Stalking Grey Herons

exploring the stalking style of young herons

Time was on our side on these leisurely strolls on Cocoa Beach. depending on the weather, tides and the direction chosen, we encountered Herons.

Here is a series of meetings with two individuals, both young. For the stills the larger approached from the north, working the surf. I experimented with standing very still with minimal hand/arm motions. Intent on the food search, this heron approached steadily without apprehension…..

Until a distance of eight feet, then it stopped hunting proceeding at a slightly faster, though stately pace, to approach no more than four feet away. I chose a position in the surf, the Heron needed to either fly over or approach between myself and the final break of the waves. There is a sand bar near shore where the wave break, then continue to break again.

In approaching from the south, here in the norther hemisphere, the sun was to my back until the heron passed when the photographs changed from somewhat backlit, never in the full sun because this is the east coast of Florida, morning. On passing the photographs have a pronounced back lit aspect.

Here is brief video of a fully lit not fully grown individual at the prime time for photography, the evening golden hour with sun in the west.

I positioned closer this time, it is wary throughout the clip. It is possible to feel the strength of the surf, the slow unhurried pace of each stride.

Click for “Surfing Grey Herons,” the first series posting.

Copyright 2019 All Rights Reserved Michael Stephen Wills

26 thoughts on “Stalking Grey Herons

    1. Good question, Theresa. From analysis of the file timestamps, 2 minutes passed between the first and last photos of the first series. The post title is misleading, it is the herons that stalked. Need to improve that title. We encountered the herons on long walks, either they were there or not and, if there, I avoided harassing the birds by not approaching them (they approached me for the photos) and limiting the time of the encounters.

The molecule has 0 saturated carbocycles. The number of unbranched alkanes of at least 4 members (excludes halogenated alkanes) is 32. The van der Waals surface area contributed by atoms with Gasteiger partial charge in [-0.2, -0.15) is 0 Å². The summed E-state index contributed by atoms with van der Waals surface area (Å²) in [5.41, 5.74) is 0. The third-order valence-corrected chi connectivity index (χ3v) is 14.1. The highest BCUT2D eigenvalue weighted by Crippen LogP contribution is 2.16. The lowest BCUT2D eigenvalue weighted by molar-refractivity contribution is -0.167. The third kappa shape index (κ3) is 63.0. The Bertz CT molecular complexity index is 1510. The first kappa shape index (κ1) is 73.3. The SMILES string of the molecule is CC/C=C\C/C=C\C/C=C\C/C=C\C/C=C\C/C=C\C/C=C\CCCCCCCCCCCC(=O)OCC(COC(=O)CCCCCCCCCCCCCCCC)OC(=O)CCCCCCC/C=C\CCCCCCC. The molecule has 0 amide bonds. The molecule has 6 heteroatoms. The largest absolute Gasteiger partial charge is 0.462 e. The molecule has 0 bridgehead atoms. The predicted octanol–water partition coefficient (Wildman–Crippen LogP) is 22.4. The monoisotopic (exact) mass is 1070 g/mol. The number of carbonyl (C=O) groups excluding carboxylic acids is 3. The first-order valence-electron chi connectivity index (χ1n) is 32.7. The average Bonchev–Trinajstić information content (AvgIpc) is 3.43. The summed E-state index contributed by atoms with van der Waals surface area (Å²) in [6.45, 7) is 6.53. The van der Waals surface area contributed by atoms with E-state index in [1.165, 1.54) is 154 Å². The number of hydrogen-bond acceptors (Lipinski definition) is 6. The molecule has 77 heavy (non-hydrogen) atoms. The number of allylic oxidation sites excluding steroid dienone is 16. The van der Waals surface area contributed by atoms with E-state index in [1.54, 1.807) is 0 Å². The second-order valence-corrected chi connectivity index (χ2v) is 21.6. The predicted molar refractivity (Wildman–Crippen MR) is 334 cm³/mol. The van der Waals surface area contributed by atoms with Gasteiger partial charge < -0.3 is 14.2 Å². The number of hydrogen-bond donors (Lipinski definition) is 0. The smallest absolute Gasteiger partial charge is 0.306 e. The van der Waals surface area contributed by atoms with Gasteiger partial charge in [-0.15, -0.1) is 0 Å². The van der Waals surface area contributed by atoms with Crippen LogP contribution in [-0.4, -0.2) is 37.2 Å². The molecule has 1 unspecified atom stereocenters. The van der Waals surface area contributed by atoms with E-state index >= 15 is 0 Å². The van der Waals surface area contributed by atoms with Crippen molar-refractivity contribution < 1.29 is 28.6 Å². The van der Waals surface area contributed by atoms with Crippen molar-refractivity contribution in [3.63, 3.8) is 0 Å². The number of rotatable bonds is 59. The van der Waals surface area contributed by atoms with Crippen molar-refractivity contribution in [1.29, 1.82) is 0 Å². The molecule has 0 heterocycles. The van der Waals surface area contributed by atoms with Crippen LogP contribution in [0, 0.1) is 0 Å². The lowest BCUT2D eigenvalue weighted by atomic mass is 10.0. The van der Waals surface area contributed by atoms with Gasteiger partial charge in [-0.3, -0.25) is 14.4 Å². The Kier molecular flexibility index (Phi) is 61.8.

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    1. During our longer hikes we spent hours walking 5 – 10 miles, encountering the herons and other wildlife was a added benefit to the exercise. From the timestamps of the photograph series, 2 minutes passed. I don’t spend much time in front of the birds, to avoid harassing them.

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    1. The beach herons are accommodated to humans who do not approach close, even when you stare at them. For the herons here in the Finger Lakes, only a blind and then, only if the slightest movement (of the lens, for example) is not detected. Well, a blind and a very long lens with an location with an long unobstructed view…that will work. These are very wary.

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  1. Those photos are wonderful and so are the birds. I spent 16 days on a beach on that coast too
    and how the Herons and the delightful little Sandpipers made the walks special. Have taken many photos and short films of them.
    Some things always stays with you, that beach is one of them


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  2. Michael, your patience and diligence has paid off with these wonderful images of the heron – I cannot believe how closer you came to them. They are majestic in their walk, almost mindful yet alert. I love the video at the end which gives a real feeling to the whole setting, sounds.

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